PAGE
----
In a briefing today with reporters, Apple tried to give further assurances its tools have simply been mischaracterized. For instance, it said its CSAM hash database would be created from an intersection of hashes given by two or more child safety organizations operating in separate sovereign jurisdictions. Or basically, the hashes won’t be provided by any one government. It also said there would be no automated reporting, and that it was aware it would have to expand the number of employees on its human review team. Apple also said it would maintain a public list of root hashes of every encrypted CSAM database shipping in every OS that supports the feature. Third-party auditors for each version of the database are more than welcome. Apple also repeatedly stated that these tools aren’t set in stone. Things are still very much in the works, though Apple demurred on whether changes have been made since the brouhaha started.

This is the epitome of getting lost in the weeds. If you take a step back, all this conflict isn’t necessarily about the nuts and bolts of these tools (though, they should certainly be vigorously examined for weaknesses). The conflict is whether these tools should exist at all, and if Apple should be taken at its word when so many experts seem alarmed. What’s surprising is how Apple’s seemed to stumble at reassuring everyone that they can be trusted with this.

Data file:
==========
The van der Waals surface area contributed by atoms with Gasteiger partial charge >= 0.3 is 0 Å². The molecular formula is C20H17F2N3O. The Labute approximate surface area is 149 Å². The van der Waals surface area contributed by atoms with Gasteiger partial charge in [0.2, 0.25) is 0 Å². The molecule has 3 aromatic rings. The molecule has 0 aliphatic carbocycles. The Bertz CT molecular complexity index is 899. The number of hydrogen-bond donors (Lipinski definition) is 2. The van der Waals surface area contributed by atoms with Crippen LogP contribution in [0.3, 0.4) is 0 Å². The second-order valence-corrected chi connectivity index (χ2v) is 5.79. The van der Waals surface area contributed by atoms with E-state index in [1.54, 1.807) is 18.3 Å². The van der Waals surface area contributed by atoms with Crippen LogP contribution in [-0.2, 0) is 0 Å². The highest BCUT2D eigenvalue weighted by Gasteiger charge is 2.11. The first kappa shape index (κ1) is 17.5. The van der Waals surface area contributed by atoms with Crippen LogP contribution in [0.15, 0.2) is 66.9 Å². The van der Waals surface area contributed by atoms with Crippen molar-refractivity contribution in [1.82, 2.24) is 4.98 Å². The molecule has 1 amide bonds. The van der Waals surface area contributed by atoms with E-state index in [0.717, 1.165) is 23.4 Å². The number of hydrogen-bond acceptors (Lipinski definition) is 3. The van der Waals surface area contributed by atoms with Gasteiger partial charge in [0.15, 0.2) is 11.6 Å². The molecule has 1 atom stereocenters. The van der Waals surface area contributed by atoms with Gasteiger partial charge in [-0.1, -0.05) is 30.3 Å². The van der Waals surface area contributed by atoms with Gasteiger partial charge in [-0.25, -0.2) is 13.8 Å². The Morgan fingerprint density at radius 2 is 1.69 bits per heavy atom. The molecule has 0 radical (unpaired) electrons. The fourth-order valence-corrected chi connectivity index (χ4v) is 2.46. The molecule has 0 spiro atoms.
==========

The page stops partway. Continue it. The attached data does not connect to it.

It’s too early to say which side will prevail, but this is how it’s all going to go down: Critics won’t stop pointing out how Apple is creating an infrastructure that can be abused, and Apple won’t stop trying to convince us all that these tools are safe, private, and accurate. One side will hammer the other into submission, or at least until they’re too tired to protest any further. The rest of us will remain utterly confused.

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Porsche Is Going Public At €82.50 A Share, Valuing Company At €75 Billion – CarScoops



Porsche is going public this week and shares will each be available for €82.50 ($79.89), priced at the top of the company’s targeted price range.